Paris terror attacks: Parisians seek answers as they mark second terror strike this year

Perhaps ordinary people are still too shocked, but there was little anger directed at the government

Alistair Dawber
Monday 16 November 2015 23:08 GMT
A minute's silence to pay tribute to the victims of the series of deadly attacks in Paris was observed all over France, including in Lyon
A minute's silence to pay tribute to the victims of the series of deadly attacks in Paris was observed all over France, including in Lyon (Reuters)

For a second time in less than a year, Parisians have held a two-minute silence to remember those killed in a terrorist strike while news broke that the authorities may have missed vital clues which pointed to the possibility of an attack.

The grief was still raw in the Place de la République, but as “La Marseillaise” was sung by people as they drifted back to their offices at just after midday, the question most wanted an answer to was why France had been targeted again.

“We are all still asking, why?” said Clara Stein, a 19- year-old au pair. “We were all so deeply shocked in January after Charlie Hebdo, but here we are again. Maybe we need more security, but really what can really be done? It’s so worrying to think that maybe we will be back here again in the future after another attack.”

Various theories were offered by those in the central square, from the fact that France’s warplanes are now bombing Isis targets in Syria, to high levels of immigration, to the fact that in two week’s time, Paris hosts the COP21 environmental summit.

“France is a symbol of everything that the terrorists hate,” offered Costanza Cioni, a 22 year-old student. “Liberté, égalité, fraternité – everyone knows that those are the values that France stands for. Those are the values that Isis hates and why Paris has become such a target.”

If Friday’s attacks were revenge against France for its role in the war against Isis in Syria, Parisians did not feel that the price was too high. “We should intensify the bombings on Isis after this and show them that we won’t be beaten,” said Rachid Magdod, a 57-year-old of Moroccan descent.

“We have had so many people from France going to fight in Syria, and now they are coming back to kill us at home. I don’t blame the government for this, it is impossible to stop everyone, but it shows that the war is necessary,” he said.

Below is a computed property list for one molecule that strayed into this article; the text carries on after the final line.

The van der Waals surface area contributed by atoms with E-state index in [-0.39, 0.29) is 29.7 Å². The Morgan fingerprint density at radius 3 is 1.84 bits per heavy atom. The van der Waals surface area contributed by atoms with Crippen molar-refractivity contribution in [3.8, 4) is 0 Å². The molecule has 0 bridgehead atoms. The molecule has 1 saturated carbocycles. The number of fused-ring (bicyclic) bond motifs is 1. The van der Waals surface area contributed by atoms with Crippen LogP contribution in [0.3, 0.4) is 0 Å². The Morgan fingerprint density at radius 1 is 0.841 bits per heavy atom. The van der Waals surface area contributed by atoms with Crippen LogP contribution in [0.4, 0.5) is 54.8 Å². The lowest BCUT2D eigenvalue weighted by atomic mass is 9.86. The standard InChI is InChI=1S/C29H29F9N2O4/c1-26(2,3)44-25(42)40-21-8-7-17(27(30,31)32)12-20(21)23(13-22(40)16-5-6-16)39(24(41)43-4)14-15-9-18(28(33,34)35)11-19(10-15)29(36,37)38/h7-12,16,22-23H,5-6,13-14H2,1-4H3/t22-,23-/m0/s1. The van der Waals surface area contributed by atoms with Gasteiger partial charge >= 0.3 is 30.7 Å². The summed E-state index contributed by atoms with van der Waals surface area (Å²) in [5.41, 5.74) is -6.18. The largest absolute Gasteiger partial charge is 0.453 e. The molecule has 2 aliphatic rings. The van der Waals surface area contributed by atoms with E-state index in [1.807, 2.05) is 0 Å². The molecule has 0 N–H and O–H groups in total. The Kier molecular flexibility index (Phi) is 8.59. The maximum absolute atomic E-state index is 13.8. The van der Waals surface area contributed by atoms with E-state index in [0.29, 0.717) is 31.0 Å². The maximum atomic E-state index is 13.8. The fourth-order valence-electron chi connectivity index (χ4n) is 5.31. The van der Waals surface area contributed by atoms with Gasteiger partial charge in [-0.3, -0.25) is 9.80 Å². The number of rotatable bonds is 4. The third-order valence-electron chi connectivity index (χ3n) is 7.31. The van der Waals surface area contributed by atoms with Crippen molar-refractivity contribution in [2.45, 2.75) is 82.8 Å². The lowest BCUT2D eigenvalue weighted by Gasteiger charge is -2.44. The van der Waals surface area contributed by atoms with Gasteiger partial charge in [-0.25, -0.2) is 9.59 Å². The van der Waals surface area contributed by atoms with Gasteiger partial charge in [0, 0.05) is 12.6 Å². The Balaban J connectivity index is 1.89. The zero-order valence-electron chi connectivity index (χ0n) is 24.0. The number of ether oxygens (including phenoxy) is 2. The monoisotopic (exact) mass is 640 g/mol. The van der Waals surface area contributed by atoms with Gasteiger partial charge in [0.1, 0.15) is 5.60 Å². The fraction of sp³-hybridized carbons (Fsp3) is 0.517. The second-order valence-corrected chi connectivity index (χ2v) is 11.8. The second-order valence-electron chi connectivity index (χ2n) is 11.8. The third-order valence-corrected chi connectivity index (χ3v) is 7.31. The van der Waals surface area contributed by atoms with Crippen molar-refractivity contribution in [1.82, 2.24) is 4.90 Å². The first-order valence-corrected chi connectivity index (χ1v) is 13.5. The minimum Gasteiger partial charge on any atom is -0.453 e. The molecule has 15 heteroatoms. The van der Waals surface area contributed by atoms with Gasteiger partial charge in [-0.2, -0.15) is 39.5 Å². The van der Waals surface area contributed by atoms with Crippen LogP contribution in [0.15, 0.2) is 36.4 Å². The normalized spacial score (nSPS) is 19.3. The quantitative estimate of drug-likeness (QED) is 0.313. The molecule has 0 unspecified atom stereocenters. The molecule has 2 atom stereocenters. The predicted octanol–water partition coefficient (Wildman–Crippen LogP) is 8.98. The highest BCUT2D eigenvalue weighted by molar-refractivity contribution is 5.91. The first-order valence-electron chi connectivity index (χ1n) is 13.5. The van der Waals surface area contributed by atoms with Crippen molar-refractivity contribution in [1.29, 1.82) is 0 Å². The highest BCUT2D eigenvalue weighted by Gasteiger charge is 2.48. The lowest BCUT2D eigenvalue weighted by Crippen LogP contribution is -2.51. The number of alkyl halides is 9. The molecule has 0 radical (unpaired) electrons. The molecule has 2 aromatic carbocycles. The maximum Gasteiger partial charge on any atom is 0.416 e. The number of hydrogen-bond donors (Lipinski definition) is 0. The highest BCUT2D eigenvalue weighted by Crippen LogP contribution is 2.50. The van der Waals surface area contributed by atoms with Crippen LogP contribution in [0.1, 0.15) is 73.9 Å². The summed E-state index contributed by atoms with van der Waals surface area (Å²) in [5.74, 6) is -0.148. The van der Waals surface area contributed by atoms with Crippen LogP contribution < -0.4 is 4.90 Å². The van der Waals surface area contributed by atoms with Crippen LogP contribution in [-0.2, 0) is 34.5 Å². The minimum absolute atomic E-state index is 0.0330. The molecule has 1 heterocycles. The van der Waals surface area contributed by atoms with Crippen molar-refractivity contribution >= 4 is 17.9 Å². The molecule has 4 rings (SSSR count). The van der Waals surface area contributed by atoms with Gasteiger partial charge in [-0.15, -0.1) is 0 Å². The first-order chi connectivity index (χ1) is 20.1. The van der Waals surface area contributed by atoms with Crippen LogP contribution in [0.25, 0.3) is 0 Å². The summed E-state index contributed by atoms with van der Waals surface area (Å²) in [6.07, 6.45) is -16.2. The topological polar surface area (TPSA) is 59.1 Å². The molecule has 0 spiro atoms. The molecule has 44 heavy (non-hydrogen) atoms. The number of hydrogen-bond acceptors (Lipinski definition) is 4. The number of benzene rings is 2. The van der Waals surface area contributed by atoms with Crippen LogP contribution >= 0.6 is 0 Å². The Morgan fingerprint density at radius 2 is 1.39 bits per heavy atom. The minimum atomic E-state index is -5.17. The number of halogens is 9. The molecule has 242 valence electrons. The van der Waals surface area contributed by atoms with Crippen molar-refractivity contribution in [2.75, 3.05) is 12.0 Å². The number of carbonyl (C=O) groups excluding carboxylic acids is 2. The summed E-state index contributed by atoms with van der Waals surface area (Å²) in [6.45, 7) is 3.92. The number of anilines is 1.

Mr Magdod, and others, refused to blame President François Hollande’s government for not stopping the attacks, despite the news that in the early hours of Saturday morning French police stopped but failed to detain Salah Abdeslam, who on Sunday night was named as a key suspect.

“There is too much sadness to start blaming people – it is difficult to know what the government can do,” said Marie, who was one of several people interviewed by The Independent who declined to give her surname. “Anger will not help us at this moment,” agreed Ms Cioni.

David Cameron announced that the UK has prevented seven planned terror attacks in the past six months, while the Spanish government has detained as many as 60 people since the start of year over alleged links to Isis.

French officials have also prevented what they say were plans to attack public targets. In August, for example, a man in his 30s was planning an attack on a concert hall in Paris, but was arrested after being monitored by security agencies for several weeks.

Tributes at the Monument à la République in central Paris (AFP/Getty)

But it is in France that two atrocities have occurred. Turkish officials said that they had twice notified their French counterparts, last December and in June, about Omar Ishmail Mostefai, the first of the suicide bombers to have been identified, but that France only asked for more details after Friday’s attacks.

A number of public figures in France began to blame the government for the security shortcomings. Alexis Brézet, the editorial director of the right-leaning Le Figaro newspaper, said: “The government needs to break completely with the culture of wishful thinking and denial, if it wants to be up to the historical challenge which our country is facing. It was a war. A real war. We knew it, but in the end, we preferred to turn a blind eye.”

Perhaps ordinary people are still too shocked, but there was little anger directed at the government. “There is so much hate, but we have to try to stop hating,” said Marie. “We are afraid and we’re sad, but we what we need is hope.”

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